In order to organize a sophisticated image search, any image management software must read thousands of image files and perform various operations.
Some operations, like face detection or image contrast measurement, may require significant processing time.
However, this is the most valuable resource: the time of the user. Minimizing any delays when user is required to wait for an action is a top priority for any high quality software product.
For this reason, many software applications try to reuse the image processing information so that a lengthy operation is only required once for each file. This is typically achieved by a central database (a so-called image library) which contains information about properties of the images and is updated when a user imports new files.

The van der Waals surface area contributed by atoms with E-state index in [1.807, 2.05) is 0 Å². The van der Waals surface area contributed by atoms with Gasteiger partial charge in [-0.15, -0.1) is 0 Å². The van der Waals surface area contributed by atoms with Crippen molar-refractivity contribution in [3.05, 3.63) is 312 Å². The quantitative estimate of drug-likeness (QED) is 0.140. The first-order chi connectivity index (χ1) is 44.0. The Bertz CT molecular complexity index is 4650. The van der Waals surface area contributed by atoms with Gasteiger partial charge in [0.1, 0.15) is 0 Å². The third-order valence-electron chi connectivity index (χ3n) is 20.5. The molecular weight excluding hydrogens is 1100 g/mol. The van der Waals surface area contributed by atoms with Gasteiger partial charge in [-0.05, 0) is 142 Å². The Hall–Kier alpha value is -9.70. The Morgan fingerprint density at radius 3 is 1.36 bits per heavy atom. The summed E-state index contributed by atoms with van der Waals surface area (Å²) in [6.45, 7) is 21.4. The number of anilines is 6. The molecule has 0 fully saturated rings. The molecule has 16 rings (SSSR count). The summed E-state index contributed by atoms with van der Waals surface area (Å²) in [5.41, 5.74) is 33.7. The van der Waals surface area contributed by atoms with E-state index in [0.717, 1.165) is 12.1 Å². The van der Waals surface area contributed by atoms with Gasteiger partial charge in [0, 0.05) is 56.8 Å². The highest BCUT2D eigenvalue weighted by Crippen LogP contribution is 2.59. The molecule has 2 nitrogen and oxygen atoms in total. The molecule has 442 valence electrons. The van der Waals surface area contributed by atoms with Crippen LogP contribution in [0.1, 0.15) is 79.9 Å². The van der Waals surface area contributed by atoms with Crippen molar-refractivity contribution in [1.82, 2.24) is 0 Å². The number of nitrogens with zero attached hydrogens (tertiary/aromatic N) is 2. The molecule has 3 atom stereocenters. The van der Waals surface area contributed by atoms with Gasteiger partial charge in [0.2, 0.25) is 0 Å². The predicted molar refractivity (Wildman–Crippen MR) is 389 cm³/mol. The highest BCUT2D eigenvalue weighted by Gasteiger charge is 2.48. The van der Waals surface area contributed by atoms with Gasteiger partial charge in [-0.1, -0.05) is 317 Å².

Unlike other image management software products, ImageRanger does not mandatory force users to create and maintain a central image library. This approach allows ImageRanger to operate with any image folder on any storage device without adding additional steps for importing files. This approach allows ImageRanger to operate with any image folder on any storage device without additional steps for importing files.
Every folder which is opened with the software gets its own internal record file. While a user is viewing thumbnail images, ImageRanger will work in the background on reading and gathering the most important image properties. This process is known as indexing. Once the files are completely indexed, the second opening of the same folder will require no time.
When a user initiates a new image search, ImageRanger first tries to reuse the existing information that is available in the image index. This greatly improves the speed of the search process and the overall user experience.